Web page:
Would you share your personal health information on Facebook? If you’re like most doctors, the answer to that question isn’t just “no,” but “hell no.” Yet if Zuckerberg and company have their way, millions of people could be on the verge of doing just that.
According to recent media reports, the world’s largest social network is exploring the idea of creating “support communities” where people dealing with various ailments and illnesses can connect with one another. After all, Facebook’s entire premise is to help people find and share information so why not offer similar services in subject matters that are so central to so many people’s lives?
On the other hand, given Facebook’s insistence that users use their real names and its incredible ability to mine user data to better target ads, the concept raises as many questions as it answers. Do people really want to share their medical information in such a public setting? What does sharing such information on a network that prohibits anonymity mean for PHI? And what would Facebook’s entry into the field mean for healthcare providers, existing patient communities and the people who rely on them?
At this point, it’s too early to speculate about specifics but a general picture is already emerging about how healthcare on Facebook is evolving and what it might mean for providers. Consider:
Current health-related Facebook pages are more about marketing than medicine: According to a recent study in the Journal of Medical Internet Research (JMIR), 32.2% of pages dedicated to chronic diseases focused on marketing and promotion while just 9.4% were devoted to providing actual support.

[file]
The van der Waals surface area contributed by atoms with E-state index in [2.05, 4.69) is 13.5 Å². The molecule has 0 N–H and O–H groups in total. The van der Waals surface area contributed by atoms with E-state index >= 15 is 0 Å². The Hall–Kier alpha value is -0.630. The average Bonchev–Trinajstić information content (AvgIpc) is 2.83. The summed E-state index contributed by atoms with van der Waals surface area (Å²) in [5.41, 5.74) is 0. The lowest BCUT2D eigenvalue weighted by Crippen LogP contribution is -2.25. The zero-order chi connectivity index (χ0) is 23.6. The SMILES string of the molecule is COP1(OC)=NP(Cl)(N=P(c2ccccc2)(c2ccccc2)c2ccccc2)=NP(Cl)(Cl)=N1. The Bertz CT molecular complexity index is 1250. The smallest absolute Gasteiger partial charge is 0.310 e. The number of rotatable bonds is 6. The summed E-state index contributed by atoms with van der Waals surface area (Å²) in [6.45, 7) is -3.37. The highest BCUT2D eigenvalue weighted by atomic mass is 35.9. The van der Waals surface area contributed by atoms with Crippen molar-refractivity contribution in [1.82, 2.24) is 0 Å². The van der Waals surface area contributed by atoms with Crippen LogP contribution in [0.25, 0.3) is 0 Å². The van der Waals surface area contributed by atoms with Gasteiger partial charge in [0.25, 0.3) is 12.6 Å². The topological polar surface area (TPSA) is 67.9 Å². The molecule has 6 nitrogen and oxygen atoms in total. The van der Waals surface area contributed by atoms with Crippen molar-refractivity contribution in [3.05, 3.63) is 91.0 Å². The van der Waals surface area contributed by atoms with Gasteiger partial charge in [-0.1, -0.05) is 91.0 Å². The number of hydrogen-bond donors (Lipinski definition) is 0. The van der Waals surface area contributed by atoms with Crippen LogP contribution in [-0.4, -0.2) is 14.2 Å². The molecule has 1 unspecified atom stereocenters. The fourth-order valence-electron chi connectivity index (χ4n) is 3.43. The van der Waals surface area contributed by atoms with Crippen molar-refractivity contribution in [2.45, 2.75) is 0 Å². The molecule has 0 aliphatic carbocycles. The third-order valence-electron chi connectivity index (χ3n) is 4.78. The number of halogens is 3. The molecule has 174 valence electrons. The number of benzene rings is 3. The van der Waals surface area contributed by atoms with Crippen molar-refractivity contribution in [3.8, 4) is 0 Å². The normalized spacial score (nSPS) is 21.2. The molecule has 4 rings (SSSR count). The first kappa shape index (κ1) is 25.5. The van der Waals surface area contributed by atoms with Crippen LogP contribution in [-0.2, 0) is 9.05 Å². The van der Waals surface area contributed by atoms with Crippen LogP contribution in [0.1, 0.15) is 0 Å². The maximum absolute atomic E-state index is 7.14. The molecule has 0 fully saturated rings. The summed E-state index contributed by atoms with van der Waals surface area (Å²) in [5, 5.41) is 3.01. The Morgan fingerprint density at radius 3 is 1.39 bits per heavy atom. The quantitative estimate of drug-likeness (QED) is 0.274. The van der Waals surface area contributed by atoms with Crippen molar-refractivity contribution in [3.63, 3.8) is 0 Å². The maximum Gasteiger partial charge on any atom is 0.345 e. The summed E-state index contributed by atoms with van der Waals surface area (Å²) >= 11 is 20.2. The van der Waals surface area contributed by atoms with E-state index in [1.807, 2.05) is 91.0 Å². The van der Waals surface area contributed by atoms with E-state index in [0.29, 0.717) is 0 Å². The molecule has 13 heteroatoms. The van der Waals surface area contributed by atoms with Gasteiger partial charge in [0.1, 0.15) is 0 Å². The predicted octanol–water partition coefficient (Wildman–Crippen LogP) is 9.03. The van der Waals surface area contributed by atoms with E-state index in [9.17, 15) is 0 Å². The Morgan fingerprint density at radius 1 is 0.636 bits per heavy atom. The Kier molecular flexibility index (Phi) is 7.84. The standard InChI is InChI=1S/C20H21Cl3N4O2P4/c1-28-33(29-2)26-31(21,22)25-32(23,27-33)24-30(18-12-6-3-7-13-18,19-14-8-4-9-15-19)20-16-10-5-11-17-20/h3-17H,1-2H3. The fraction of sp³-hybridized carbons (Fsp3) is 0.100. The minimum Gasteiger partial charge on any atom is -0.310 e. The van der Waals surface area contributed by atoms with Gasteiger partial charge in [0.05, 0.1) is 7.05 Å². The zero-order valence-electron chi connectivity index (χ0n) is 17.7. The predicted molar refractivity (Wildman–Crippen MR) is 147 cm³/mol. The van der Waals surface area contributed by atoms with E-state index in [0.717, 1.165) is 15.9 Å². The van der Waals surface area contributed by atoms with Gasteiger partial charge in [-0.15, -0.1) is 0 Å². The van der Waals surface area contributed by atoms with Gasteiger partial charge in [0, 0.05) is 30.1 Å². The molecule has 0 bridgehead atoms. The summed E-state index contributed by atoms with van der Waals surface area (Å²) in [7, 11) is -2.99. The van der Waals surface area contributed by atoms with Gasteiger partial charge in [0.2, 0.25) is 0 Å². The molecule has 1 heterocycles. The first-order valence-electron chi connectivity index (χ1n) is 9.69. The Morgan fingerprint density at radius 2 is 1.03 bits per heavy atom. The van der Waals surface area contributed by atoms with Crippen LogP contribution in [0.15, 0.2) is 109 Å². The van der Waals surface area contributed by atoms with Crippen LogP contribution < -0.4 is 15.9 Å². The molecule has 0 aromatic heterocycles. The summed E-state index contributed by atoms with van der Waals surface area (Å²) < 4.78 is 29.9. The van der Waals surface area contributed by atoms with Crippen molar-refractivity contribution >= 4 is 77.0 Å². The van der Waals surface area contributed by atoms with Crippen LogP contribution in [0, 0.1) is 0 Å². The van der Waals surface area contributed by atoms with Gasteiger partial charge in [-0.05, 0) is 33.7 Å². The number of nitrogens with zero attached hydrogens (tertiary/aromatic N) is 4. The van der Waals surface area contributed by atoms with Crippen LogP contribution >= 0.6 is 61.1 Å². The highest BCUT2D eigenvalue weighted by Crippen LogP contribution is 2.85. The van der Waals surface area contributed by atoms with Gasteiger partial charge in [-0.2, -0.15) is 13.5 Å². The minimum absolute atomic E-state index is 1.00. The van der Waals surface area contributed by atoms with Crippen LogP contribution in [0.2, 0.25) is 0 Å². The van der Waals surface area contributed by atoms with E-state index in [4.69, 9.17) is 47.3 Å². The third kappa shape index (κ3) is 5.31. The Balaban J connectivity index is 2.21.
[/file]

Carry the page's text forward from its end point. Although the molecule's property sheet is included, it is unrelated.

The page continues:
Facebook’s insistence on real names may be softening: The company recently promised to review its “real names” policies after erroneously suspending accounts from drag queens and others who used alternative names. Meanwhile, The New York Times reports that the company is also developing stand-alone apps, including healthcare offerings, that could possibly allow users to remain anonymous.
Cosmetic surgery is likely a low priority: If the JMIR study offers any insights, Facebook-managed support communities will focus at least initially on high-profile chronic conditions. Based on current patient-support pages, which are dominated by diabetes, arthritis and breast cancer, pages dedicated to elective and highly personal procedures won’t appear any time soon.
Then again, if Facebook does decide to pursue a patient-community strategy, it’s safe to say the company will assign prodigious resources to the effort. Considering that Apple, Google and countless startups are also turning their attention to healthcare, it’s more important than ever to make sure your own efforts are on the mark.
Establish a presence before other players enter the field
As the worlds of healthcare and social media increasingly intersect, potential patients will naturally gravitate toward providers who participate. Doctors who make themselves known in the venues where aesthetic consumers congregate gain the equivalent of a first-mover advantage against both other doctors around town and the tech giants of Silicon Valley.